– how many objects you need to create. We need one texture, point to 1.
– int array into which method will place the id of the created objects
– offset of the array (the index of the array element from which the method will begin to populate the array). Here, as always, we pass 0.

We check if id is 0, then something went wrong and no texture object was created. Turn 0.

Following are the methods for getting Bitmap from a resource. You can read more about this in Lessons 157-159.

If Bitmap fails, we delete the texture object using the glDeleteTextures method. How parameters are passed:
– how many objects to delete. We need to remove 1 object.
– array of id objects
– offset of the array (the index of the array element from which the method will begin reading the array). Again 0.

Next, work begins with the units and target. method glActiveTexture we make the unit GL_TEXTURE0 active, ie the unit with the number 0. Now all further operations will be addressed to this unit. But the target will need to be specified in each operation.

method glBindTexture we at target GL_TEXTURE_2D place our texture object by passing its id there. Note, we have specified only target, no unit. Because we already set the unit one line earlier and the system, having received only the target, works with this target in the active unit.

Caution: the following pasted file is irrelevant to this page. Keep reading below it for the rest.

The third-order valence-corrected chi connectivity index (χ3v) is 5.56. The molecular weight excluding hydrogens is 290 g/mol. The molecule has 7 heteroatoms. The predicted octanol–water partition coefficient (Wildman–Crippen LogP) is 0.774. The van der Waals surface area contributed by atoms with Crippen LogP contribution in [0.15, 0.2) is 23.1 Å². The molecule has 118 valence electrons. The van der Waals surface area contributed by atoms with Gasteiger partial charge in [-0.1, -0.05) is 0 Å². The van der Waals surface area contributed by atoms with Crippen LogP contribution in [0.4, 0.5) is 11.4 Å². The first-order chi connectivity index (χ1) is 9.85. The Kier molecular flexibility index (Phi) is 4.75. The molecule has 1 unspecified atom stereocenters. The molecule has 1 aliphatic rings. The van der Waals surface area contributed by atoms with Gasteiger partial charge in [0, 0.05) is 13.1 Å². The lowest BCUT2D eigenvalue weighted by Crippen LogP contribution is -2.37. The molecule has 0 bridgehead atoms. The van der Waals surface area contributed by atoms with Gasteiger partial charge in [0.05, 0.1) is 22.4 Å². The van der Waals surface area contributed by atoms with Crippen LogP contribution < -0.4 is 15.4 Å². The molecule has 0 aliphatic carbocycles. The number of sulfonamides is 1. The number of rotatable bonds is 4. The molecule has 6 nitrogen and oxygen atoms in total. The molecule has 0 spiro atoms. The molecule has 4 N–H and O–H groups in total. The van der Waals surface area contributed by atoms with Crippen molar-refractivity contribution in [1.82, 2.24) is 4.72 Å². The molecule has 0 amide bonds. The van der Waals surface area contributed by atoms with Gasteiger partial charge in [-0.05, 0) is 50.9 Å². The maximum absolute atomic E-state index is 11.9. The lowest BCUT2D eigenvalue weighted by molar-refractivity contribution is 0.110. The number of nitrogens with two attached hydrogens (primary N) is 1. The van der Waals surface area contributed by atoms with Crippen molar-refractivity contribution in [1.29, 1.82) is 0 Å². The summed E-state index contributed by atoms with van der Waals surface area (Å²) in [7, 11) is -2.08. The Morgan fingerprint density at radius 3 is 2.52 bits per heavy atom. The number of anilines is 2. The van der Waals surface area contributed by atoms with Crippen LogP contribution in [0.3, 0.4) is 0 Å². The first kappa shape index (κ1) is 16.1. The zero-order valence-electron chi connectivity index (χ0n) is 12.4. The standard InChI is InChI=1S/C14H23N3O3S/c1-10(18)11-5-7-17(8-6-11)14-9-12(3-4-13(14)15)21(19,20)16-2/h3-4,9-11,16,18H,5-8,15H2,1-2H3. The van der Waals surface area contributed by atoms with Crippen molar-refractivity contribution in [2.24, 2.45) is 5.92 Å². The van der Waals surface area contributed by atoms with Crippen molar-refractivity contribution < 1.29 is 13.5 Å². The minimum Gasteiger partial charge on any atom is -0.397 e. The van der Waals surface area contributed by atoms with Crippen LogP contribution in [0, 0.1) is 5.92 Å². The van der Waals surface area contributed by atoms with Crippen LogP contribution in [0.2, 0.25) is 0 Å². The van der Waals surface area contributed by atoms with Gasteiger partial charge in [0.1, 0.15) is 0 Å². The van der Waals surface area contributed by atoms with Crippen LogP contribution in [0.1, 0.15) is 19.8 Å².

method glTexParameters we can set the texture object parameters. This method has three parameters:
– target
– what parameter we will change
is the value we want to assign to this parameter

In our example, we use the glTexParameteri method to specify filtering parameters. Let me remind you that filtering is used when the size of the triangle does not match the size of the texture, and the texture has to be compressed or stretched so that it evenly sits on the triangle.

There are two filtering options we need to specify:
GL_TEXTURE_MIN_FILTER – which filtering mode will be applied when compressing the image
GL_TEXTURE_MAG_FILTER – which filtering mode will be applied when stretching the image

Both of these parameters are set to GL_LINEAR mode. What this mode means and what other modes are, I will briefly describe at the end of this tutorial so as not to be distracted right now.

method texImage2D we pass the bitmap to the texture object. Here we specify the target bitmap previously created. The other two parameters are left 0, they are not important to us yet.

method recycle we tell the system that we no longer need bitmap.

Finally, we call the method again glBindTexture, In which in target GL_TEXTURE_2D we pass 0. Thus, we untie our texture object from that target.

That is, we first placed the texture object in the target, performed all operations with it, and then released the target. As a result, our texture object is now customized, ready to go, and not tied to any target.